To be perfectly honest, I know more about the former Soviet nation of Georgia than I do the U.S. state.

When Roy Moore was on the ballot in Alabama a few years back, I didn’t let my lack of local knowledge prevent me from inserting myself into that state’s politics. So now with all eyes on Georgia, I figured why stop there? The runoffs for both of Georgia’s seats in the Senate are fascinating enough to get really focused on all things peachy.

As a two-bit, no account, carpet-bagging Yankee, I’ve got a pretty good idea what the best outcome would be. It’s neither red nor blue, but purple.

With the recent promotion of Kamala Harris, there are only two African-American senators right now: one Democrat (Cory Booker) and one Republican (Tim Scott). The victory of Atlanta minister Raphael Warnock would add a third, and one who preached from the pulpit of the famed Ebeneezer Baptist Church, no less.

Where the Senate has flagged in rhetoric in my memory anyway, Warnock might take things up a notch.

Incumbent Kelly Loeffler does not, to my non-Georgian mind, have a discernible constituency unless you’re of the belief that rich, white people are monolithic. Being appointed has its downsides. I like her hair, I really do, but that’s not enough.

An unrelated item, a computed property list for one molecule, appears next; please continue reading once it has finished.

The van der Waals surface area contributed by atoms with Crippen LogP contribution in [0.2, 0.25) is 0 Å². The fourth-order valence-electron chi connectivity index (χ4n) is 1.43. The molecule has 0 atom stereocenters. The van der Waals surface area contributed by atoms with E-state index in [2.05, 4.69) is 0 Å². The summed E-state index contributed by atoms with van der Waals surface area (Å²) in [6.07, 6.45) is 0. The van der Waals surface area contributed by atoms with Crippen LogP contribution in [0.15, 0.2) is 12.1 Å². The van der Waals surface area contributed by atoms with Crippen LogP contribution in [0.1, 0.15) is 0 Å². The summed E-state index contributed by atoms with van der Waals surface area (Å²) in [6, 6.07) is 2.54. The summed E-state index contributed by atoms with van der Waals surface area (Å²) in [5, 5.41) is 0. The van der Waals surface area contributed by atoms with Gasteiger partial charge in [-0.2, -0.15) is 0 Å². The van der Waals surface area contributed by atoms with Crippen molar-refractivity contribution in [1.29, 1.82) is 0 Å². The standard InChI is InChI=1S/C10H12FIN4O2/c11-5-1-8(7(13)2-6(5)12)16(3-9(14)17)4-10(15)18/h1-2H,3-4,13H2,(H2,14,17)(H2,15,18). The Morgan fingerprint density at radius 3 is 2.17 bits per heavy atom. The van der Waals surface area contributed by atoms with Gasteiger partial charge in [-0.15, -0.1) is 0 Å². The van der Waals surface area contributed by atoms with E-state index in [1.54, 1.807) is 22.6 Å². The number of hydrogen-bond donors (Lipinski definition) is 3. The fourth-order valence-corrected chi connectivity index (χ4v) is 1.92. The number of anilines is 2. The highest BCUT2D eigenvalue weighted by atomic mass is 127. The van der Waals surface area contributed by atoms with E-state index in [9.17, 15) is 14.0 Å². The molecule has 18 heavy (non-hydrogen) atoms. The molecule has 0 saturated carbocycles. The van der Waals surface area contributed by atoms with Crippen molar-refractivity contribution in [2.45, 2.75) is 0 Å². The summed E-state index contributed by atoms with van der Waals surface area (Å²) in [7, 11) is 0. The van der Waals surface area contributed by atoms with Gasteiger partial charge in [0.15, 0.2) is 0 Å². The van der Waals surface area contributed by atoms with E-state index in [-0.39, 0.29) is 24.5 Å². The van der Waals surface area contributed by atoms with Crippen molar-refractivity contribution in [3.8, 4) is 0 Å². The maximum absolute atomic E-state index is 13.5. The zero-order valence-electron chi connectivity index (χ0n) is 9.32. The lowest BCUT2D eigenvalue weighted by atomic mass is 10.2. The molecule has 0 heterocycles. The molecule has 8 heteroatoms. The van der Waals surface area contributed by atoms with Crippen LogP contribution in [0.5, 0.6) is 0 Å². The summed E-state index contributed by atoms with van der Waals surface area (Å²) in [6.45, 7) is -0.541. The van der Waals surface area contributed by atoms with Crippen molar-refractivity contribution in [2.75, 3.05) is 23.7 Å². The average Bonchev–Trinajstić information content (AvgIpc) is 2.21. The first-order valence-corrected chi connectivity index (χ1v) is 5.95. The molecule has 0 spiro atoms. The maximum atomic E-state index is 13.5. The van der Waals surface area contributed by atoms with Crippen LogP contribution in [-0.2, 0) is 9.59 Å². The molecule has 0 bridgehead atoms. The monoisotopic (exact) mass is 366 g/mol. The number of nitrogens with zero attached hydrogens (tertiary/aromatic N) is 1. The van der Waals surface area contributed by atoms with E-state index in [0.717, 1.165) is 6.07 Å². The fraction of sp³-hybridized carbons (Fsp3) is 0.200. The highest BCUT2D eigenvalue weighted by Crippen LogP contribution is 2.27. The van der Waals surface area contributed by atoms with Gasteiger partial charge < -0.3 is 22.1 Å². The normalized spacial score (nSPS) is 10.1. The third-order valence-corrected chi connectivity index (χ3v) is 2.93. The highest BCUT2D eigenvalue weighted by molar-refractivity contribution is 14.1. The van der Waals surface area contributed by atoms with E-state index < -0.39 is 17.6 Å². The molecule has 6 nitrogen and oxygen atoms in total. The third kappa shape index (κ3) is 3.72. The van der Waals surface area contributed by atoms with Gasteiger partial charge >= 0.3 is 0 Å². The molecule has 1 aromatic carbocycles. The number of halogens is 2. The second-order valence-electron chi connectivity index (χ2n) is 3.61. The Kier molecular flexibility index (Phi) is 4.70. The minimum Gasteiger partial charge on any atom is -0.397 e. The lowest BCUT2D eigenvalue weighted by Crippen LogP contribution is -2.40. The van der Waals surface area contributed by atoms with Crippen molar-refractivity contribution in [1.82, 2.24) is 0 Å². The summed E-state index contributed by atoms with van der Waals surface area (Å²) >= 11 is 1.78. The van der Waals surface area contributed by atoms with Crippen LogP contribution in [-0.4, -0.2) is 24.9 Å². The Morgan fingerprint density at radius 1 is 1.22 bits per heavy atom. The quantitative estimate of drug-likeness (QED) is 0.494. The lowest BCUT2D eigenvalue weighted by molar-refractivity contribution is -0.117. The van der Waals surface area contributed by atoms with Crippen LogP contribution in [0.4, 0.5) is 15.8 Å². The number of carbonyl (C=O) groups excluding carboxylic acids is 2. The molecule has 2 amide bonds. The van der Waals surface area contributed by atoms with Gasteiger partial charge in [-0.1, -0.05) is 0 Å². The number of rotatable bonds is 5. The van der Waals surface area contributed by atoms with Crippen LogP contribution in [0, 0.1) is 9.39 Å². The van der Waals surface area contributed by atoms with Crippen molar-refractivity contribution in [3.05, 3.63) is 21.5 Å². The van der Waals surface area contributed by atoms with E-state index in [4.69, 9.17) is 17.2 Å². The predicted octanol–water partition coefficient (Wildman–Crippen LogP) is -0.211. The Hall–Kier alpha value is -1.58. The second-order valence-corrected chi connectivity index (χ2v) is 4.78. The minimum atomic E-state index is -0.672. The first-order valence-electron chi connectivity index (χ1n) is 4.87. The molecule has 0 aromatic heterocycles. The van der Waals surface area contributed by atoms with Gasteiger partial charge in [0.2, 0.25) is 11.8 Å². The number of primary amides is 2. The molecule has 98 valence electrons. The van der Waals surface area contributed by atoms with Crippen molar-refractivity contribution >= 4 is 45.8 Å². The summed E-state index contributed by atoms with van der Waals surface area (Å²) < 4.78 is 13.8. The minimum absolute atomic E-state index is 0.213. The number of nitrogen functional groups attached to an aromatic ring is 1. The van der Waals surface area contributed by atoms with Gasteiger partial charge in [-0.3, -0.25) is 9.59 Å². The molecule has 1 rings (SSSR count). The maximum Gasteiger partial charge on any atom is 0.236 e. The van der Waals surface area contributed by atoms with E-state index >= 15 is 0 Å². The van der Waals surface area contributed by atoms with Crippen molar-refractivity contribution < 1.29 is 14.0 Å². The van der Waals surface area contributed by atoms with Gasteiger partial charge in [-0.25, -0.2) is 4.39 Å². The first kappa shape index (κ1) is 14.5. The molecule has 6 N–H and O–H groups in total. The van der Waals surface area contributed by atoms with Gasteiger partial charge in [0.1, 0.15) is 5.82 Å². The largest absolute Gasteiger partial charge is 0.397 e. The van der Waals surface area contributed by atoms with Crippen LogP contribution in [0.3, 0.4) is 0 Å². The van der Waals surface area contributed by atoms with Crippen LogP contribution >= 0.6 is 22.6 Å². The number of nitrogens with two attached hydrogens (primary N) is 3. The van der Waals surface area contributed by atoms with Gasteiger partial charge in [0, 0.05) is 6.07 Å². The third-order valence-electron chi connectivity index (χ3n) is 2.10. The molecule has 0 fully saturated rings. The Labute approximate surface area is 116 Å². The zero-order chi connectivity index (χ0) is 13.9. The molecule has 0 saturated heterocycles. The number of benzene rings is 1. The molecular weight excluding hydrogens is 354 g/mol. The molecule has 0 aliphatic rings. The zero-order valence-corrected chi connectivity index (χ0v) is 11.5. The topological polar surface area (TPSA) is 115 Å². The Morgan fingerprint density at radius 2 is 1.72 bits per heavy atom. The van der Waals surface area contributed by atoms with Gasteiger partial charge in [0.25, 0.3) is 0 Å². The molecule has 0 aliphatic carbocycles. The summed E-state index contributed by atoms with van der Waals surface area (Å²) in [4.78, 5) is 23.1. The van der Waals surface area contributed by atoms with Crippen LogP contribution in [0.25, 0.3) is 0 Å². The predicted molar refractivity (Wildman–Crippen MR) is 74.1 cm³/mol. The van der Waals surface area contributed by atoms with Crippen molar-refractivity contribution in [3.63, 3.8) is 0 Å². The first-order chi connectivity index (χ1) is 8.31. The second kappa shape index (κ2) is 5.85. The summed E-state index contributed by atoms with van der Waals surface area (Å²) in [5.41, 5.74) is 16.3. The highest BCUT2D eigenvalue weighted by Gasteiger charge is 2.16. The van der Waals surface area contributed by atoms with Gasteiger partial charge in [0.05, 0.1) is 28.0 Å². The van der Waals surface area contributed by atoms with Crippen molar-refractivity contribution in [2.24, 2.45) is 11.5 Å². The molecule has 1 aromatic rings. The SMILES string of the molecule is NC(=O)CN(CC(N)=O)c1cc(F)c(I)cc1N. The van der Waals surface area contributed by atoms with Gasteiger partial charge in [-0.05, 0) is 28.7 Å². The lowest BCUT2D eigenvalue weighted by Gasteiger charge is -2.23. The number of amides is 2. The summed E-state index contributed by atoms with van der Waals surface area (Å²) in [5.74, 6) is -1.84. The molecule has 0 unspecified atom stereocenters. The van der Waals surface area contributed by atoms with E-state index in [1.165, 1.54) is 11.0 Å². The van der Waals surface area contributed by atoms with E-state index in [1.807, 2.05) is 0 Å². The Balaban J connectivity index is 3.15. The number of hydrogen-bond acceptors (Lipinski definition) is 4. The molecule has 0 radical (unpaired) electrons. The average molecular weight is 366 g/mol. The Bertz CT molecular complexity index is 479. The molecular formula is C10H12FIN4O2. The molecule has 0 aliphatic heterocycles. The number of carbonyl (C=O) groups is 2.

She may have been unfairly targeted on insider trading charges where her North Carolinian colleague Richard Burr appears to be actually quite guilty, but again that’s not an argument for election in her own right. It’s probably time for her to exit stage right.

But David Perdue does not deserve to be fired. Moreover, his opponent, Jon Ossoff, is a poster child for what’s wrong with Washington, and his election would make a bad situation worse.

Perdue is a "Steady Eddie" kind of conservative, regardless of whatever Roger Stone is whining about.

Reportedly, Stone is targeting both Republicans for being insufficiently loyal to Trump, which is both nihilistic and nonsensical.

So, I am assuming he enjoys the support of a solid chunk of Georgians right there, and he’s only served one term. Even a champion of term limits, as Perdue is, can have two. That will give him another six years to prove himself.

Ossoff, by contrast, has yet to prove he represents any swathe of Georgia. Handpicked by Nancy Pelosi to run in a competitive Atlanta suburban seat once held by Newt Gingrich, the smug-faced young staffer lost two successive congressional races.

But in the Beto O’Rourke school of failing upward, someone thought he’d be a shoe-in for the Senate. Like the rest of the leadership of the Democratic Senate apparat, they were very wrong. If by some fluke he wins, Georgians will have to put up with cringe-worthy floor statements and vapid preening for a term before another conservative comes along and takes him out.

A Warnock-Perdue result is not only my best guess at a good outcome, but my pollster buddy thinks it might happen. Who listens to pollsters these days? How many Southerners listen to Yankees…? Now for that peach pie.

Sam Patten is a recovering political consultant who was raised in Knox County and worked for Maine’s last three Republican senators.